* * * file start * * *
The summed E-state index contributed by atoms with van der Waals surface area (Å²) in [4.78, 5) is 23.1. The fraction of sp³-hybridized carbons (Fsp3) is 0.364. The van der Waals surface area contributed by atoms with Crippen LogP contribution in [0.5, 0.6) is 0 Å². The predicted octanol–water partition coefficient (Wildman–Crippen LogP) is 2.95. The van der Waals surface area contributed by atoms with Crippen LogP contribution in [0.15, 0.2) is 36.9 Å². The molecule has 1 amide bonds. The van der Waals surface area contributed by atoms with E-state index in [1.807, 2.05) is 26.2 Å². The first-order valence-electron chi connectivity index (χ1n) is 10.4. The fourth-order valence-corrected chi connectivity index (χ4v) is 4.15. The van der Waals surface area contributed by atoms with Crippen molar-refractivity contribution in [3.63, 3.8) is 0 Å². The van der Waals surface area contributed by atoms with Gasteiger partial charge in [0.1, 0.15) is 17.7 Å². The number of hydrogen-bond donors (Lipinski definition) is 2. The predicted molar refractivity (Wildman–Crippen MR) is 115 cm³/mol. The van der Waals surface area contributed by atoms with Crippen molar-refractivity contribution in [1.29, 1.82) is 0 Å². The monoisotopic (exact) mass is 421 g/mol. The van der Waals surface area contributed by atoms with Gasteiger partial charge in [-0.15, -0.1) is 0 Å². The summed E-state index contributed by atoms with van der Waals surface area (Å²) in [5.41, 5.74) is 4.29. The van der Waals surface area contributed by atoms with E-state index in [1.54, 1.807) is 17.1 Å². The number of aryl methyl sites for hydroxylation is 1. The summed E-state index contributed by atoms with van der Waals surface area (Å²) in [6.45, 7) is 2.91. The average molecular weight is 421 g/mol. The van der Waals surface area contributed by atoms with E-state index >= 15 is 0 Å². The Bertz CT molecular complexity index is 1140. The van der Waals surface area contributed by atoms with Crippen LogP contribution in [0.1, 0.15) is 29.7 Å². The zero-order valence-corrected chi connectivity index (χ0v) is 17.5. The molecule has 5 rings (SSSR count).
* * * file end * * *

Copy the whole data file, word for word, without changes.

The summed E-state index contributed by atoms with van der Waals surface area (Å²) in [4.78, 5) is 23.1. The fraction of sp³-hybridized carbons (Fsp3) is 0.364. The van der Waals surface area contributed by atoms with Crippen LogP contribution in [0.5, 0.6) is 0 Å². The predicted octanol–water partition coefficient (Wildman–Crippen LogP) is 2.95. The van der Waals surface area contributed by atoms with Crippen LogP contribution in [0.15, 0.2) is 36.9 Å². The molecule has 1 amide bonds. The van der Waals surface area contributed by atoms with E-state index in [1.807, 2.05) is 26.2 Å². The first-order valence-electron chi connectivity index (χ1n) is 10.4. The fourth-order valence-corrected chi connectivity index (χ4v) is 4.15. The van der Waals surface area contributed by atoms with Crippen molar-refractivity contribution in [3.63, 3.8) is 0 Å². The van der Waals surface area contributed by atoms with Gasteiger partial charge in [0.1, 0.15) is 17.7 Å². The number of hydrogen-bond donors (Lipinski definition) is 2. The predicted molar refractivity (Wildman–Crippen MR) is 115 cm³/mol. The van der Waals surface area contributed by atoms with Crippen molar-refractivity contribution in [1.29, 1.82) is 0 Å². The monoisotopic (exact) mass is 421 g/mol. The van der Waals surface area contributed by atoms with Gasteiger partial charge in [-0.15, -0.1) is 0 Å². The summed E-state index contributed by atoms with van der Waals surface area (Å²) in [5.41, 5.74) is 4.29. The van der Waals surface area contributed by atoms with E-state index in [1.54, 1.807) is 17.1 Å². The number of aryl methyl sites for hydroxylation is 1. The summed E-state index contributed by atoms with van der Waals surface area (Å²) in [6.45, 7) is 2.91. The average molecular weight is 421 g/mol. The van der Waals surface area contributed by atoms with E-state index >= 15 is 0 Å². The Bertz CT molecular complexity index is 1140. The van der Waals surface area contributed by atoms with Crippen LogP contribution in [0.1, 0.15) is 29.7 Å². The zero-order valence-corrected chi connectivity index (χ0v) is 17.5. The molecule has 5 rings (SSSR count).